Your dumbest moment

chrisisinnocent

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Just remembered today some of my less than stellar moments on the wards. Figured I would share one:

Two month ago I was on my first week of IM and on call at the local VA. At 1 Am we admitted an 82 yo man who had a long history of dementia. He was found on the bathroom floor by his caretaker and brought in to the ER. We diagnosed an UTI and started antibiotics and some fluids. He was really agitated, telling WW2 stories and warning me not to touch his pecker because despite what happened in the Navy he was definitely not gay :D
I ordered Haldol for agitation and went to bed.
The next morning I saw him on rounds and he was sound asleep and snoring, and after a lot of shaking and yelling he managed to answer a few questions. His labs and vitals looked good so I let him go back to sleep. That afternoon I got an irate page from my senior asking me to come to his room. The attending was there looking half infuriated and half amused. Turns out that in my great widsdom I had ordered the haldol but forgot the PRN agitation part :eek: . The patient was still snoring really really loudly (had an awesome musical quality to it) and was completely unaraousable for the next two days.
 

Samir Desai

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Here's one from my internship. I was called by the nurse to see one of my patients who was complaining of chest discomfort. After talking with him and examining him, I felt confident that he wasn't having a heart attack. We did an EKG. As I compared it to previous tracings, I was amazed to see some dramatic changes. For someone who looked so well, it seemed like he could be having a heart attack. At that moment, his attending showed up and I filled him on what was happening. We discussed the situation and talked about how we needed to transfer the patient to the ICU, etc.

As he was reviewing the EKGs, I happened to look at the names on the tracings. That's when I realized that we were comparing the EKGs of two different patients! Somehow another patient's EKG had ended up in my patient's chart.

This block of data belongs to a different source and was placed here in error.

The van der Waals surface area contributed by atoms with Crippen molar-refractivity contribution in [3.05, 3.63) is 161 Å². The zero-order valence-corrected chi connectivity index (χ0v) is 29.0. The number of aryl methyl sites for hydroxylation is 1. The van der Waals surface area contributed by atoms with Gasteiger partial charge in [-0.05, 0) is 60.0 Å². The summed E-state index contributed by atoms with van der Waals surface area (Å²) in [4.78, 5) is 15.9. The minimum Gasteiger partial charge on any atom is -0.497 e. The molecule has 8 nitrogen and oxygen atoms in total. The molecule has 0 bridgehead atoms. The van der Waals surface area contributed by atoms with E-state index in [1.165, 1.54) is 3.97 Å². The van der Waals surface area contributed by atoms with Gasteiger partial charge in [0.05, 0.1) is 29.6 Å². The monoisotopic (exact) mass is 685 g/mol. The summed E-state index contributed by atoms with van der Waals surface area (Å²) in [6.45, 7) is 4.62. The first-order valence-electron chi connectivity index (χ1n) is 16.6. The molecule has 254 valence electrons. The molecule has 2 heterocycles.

Feeling quite embarrassed, I came out with "Uh, Dr. S., it looks like we're looking at the EKGs of two different patients."

In the end, patient did not have a heart attack. I learned something very important - to always start with the patient's name when interpreting anything.
 
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Iwy Em Hotep

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Easy. Second call night on surgery, and now that it's 1am, I'm tired after getting up at 3:30am. Patient presents to the ER with LRQ pain, almost certainly appendicitis. R2 decides to pimp my feeble brain, and asks me, "What is an indication for laparoscopic versus open appendectomy?"

And the first thing I blurt out: "Bilateral appendicitis!"
 

dynx

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Easy. Second call night on surgery, and now that it's 1am, I'm tired after getting up at 3:30am. Patient presents to the ER with LRQ pain, almost certainly appendicitis. R2 decides to pimp my feeble brain, and asks me, "What is an indication for laparoscopic versus open appendectomy?"

And the first thing I blurt out: "Bilateral appendicitis!"

LUQ RUQ LLQ and RLQ...not LRQ. We'll call this number 2.
 

Zuwie

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Easy. Second call night on surgery, and now that it's 1am, I'm tired after getting up at 3:30am. Patient presents to the ER with LRQ pain, almost certainly appendicitis. R2 decides to pimp my feeble brain, and asks me, "What is an indication for laparoscopic versus open appendectomy?"

And the first thing I blurt out: "Bilateral appendicitis!"

It's not as dumb as it sounds, I once knew a woman who used to have two appendices, on the left and right, and they both got inflamed and were removed at different times.
 
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